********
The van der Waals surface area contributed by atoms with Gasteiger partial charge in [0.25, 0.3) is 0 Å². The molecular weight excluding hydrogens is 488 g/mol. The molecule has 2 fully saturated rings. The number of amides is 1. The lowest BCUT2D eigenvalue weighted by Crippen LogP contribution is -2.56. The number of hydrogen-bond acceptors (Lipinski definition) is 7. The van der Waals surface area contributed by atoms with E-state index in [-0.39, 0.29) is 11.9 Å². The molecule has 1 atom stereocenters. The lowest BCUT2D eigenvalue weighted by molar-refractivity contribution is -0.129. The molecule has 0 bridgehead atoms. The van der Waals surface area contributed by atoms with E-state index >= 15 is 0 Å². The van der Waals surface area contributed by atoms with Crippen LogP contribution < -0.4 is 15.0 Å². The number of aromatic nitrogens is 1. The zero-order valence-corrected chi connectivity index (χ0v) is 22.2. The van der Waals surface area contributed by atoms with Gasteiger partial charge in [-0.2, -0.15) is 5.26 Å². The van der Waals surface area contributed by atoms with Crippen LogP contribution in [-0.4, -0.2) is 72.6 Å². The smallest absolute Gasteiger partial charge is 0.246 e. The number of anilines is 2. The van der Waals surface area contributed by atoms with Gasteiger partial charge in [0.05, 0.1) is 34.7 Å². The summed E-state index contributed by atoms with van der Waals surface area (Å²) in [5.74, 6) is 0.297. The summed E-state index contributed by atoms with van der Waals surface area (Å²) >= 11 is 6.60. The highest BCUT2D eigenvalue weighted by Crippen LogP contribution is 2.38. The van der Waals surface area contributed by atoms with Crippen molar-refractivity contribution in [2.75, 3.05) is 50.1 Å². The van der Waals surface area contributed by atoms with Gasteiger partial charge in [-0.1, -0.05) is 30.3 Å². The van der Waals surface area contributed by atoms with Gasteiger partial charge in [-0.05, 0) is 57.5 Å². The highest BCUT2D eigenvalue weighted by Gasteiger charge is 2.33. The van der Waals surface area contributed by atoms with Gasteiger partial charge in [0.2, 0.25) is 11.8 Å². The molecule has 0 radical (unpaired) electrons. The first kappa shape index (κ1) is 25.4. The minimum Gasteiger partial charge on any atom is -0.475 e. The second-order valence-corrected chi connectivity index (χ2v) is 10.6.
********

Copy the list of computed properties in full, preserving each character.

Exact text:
The van der Waals surface area contributed by atoms with Gasteiger partial charge in [0.25, 0.3) is 0 Å². The molecular weight excluding hydrogens is 488 g/mol. The molecule has 2 fully saturated rings. The number of amides is 1. The lowest BCUT2D eigenvalue weighted by Crippen LogP contribution is -2.56. The number of hydrogen-bond acceptors (Lipinski definition) is 7. The van der Waals surface area contributed by atoms with E-state index in [-0.39, 0.29) is 11.9 Å². The molecule has 1 atom stereocenters. The lowest BCUT2D eigenvalue weighted by molar-refractivity contribution is -0.129. The molecule has 0 bridgehead atoms. The van der Waals surface area contributed by atoms with E-state index >= 15 is 0 Å². The van der Waals surface area contributed by atoms with Crippen LogP contribution < -0.4 is 15.0 Å². The number of aromatic nitrogens is 1. The zero-order valence-corrected chi connectivity index (χ0v) is 22.2. The van der Waals surface area contributed by atoms with Gasteiger partial charge in [-0.2, -0.15) is 5.26 Å². The van der Waals surface area contributed by atoms with Crippen LogP contribution in [-0.4, -0.2) is 72.6 Å². The smallest absolute Gasteiger partial charge is 0.246 e. The number of anilines is 2. The van der Waals surface area contributed by atoms with Gasteiger partial charge in [0.05, 0.1) is 34.7 Å². The summed E-state index contributed by atoms with van der Waals surface area (Å²) in [5.74, 6) is 0.297. The summed E-state index contributed by atoms with van der Waals surface area (Å²) >= 11 is 6.60. The highest BCUT2D eigenvalue weighted by Crippen LogP contribution is 2.38. The van der Waals surface area contributed by atoms with Crippen molar-refractivity contribution in [2.75, 3.05) is 50.1 Å². The van der Waals surface area contributed by atoms with Gasteiger partial charge in [-0.1, -0.05) is 30.3 Å². The van der Waals surface area contributed by atoms with Gasteiger partial charge in [-0.05, 0) is 57.5 Å². The highest BCUT2D eigenvalue weighted by Gasteiger charge is 2.33. The van der Waals surface area contributed by atoms with Gasteiger partial charge in [0.2, 0.25) is 11.8 Å². The molecule has 0 radical (unpaired) electrons. The first kappa shape index (κ1) is 25.4. The minimum Gasteiger partial charge on any atom is -0.475 e. The second-order valence-corrected chi connectivity index (χ2v) is 10.6.